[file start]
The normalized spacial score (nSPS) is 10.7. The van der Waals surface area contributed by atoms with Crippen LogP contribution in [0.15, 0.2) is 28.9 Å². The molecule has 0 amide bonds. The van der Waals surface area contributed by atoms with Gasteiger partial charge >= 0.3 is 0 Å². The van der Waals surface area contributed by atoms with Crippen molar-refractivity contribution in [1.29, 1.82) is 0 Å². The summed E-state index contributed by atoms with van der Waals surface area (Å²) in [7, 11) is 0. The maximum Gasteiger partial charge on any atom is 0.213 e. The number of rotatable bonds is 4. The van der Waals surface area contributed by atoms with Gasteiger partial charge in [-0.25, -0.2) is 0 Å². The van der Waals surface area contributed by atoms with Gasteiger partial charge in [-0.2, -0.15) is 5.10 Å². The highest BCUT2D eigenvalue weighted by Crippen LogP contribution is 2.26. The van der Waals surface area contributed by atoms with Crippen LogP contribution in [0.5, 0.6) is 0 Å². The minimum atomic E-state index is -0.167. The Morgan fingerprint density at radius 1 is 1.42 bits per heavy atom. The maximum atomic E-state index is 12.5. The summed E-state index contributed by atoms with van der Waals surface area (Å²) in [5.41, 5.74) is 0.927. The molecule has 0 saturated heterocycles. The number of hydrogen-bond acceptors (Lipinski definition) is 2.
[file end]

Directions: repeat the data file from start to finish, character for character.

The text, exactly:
The normalized spacial score (nSPS) is 10.7. The van der Waals surface area contributed by atoms with Crippen LogP contribution in [0.15, 0.2) is 28.9 Å². The molecule has 0 amide bonds. The van der Waals surface area contributed by atoms with Gasteiger partial charge >= 0.3 is 0 Å². The van der Waals surface area contributed by atoms with Crippen molar-refractivity contribution in [1.29, 1.82) is 0 Å². The summed E-state index contributed by atoms with van der Waals surface area (Å²) in [7, 11) is 0. The maximum Gasteiger partial charge on any atom is 0.213 e. The number of rotatable bonds is 4. The van der Waals surface area contributed by atoms with Gasteiger partial charge in [-0.25, -0.2) is 0 Å². The van der Waals surface area contributed by atoms with Gasteiger partial charge in [-0.2, -0.15) is 5.10 Å². The highest BCUT2D eigenvalue weighted by Crippen LogP contribution is 2.26. The van der Waals surface area contributed by atoms with Crippen LogP contribution in [0.5, 0.6) is 0 Å². The minimum atomic E-state index is -0.167. The Morgan fingerprint density at radius 1 is 1.42 bits per heavy atom. The maximum atomic E-state index is 12.5. The summed E-state index contributed by atoms with van der Waals surface area (Å²) in [5.41, 5.74) is 0.927. The molecule has 0 saturated heterocycles. The number of hydrogen-bond acceptors (Lipinski definition) is 2.